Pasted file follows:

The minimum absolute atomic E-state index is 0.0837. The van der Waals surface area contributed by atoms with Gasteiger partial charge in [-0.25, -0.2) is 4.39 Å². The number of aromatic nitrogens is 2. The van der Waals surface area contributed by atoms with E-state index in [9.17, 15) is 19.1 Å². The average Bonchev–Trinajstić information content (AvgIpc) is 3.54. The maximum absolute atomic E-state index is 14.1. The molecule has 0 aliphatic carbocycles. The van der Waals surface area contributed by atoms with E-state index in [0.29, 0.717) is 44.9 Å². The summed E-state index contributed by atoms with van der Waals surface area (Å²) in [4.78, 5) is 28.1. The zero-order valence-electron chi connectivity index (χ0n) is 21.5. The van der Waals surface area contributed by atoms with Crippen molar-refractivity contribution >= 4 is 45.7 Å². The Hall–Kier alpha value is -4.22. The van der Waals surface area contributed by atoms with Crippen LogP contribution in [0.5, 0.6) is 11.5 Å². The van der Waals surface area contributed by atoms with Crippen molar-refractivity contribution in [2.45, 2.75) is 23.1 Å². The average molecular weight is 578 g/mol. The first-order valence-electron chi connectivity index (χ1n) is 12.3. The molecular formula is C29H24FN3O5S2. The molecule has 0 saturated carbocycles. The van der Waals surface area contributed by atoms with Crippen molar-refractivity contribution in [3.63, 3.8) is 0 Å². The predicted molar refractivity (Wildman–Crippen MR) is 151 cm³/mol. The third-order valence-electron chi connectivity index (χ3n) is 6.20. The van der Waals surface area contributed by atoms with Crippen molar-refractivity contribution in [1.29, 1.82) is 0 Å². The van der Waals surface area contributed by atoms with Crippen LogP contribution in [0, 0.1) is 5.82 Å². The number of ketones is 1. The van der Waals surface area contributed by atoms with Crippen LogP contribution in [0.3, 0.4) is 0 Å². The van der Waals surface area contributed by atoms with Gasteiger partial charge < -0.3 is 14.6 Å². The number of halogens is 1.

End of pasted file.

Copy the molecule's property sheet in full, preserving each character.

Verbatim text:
The minimum absolute atomic E-state index is 0.0837. The van der Waals surface area contributed by atoms with Gasteiger partial charge in [-0.25, -0.2) is 4.39 Å². The number of aromatic nitrogens is 2. The van der Waals surface area contributed by atoms with E-state index in [9.17, 15) is 19.1 Å². The average Bonchev–Trinajstić information content (AvgIpc) is 3.54. The maximum absolute atomic E-state index is 14.1. The molecule has 0 aliphatic carbocycles. The van der Waals surface area contributed by atoms with E-state index in [0.29, 0.717) is 44.9 Å². The summed E-state index contributed by atoms with van der Waals surface area (Å²) in [4.78, 5) is 28.1. The zero-order valence-electron chi connectivity index (χ0n) is 21.5. The van der Waals surface area contributed by atoms with Crippen molar-refractivity contribution >= 4 is 45.7 Å². The Hall–Kier alpha value is -4.22. The van der Waals surface area contributed by atoms with Crippen LogP contribution in [0.5, 0.6) is 11.5 Å². The van der Waals surface area contributed by atoms with Crippen molar-refractivity contribution in [2.45, 2.75) is 23.1 Å². The average molecular weight is 578 g/mol. The first-order valence-electron chi connectivity index (χ1n) is 12.3. The molecular formula is C29H24FN3O5S2. The molecule has 0 saturated carbocycles. The van der Waals surface area contributed by atoms with Crippen molar-refractivity contribution in [3.63, 3.8) is 0 Å². The predicted molar refractivity (Wildman–Crippen MR) is 151 cm³/mol. The third-order valence-electron chi connectivity index (χ3n) is 6.20. The van der Waals surface area contributed by atoms with Crippen molar-refractivity contribution in [1.29, 1.82) is 0 Å². The van der Waals surface area contributed by atoms with Crippen LogP contribution in [0, 0.1) is 5.82 Å². The number of ketones is 1. The van der Waals surface area contributed by atoms with Crippen LogP contribution in [0.3, 0.4) is 0 Å². The van der Waals surface area contributed by atoms with Gasteiger partial charge < -0.3 is 14.6 Å². The number of halogens is 1.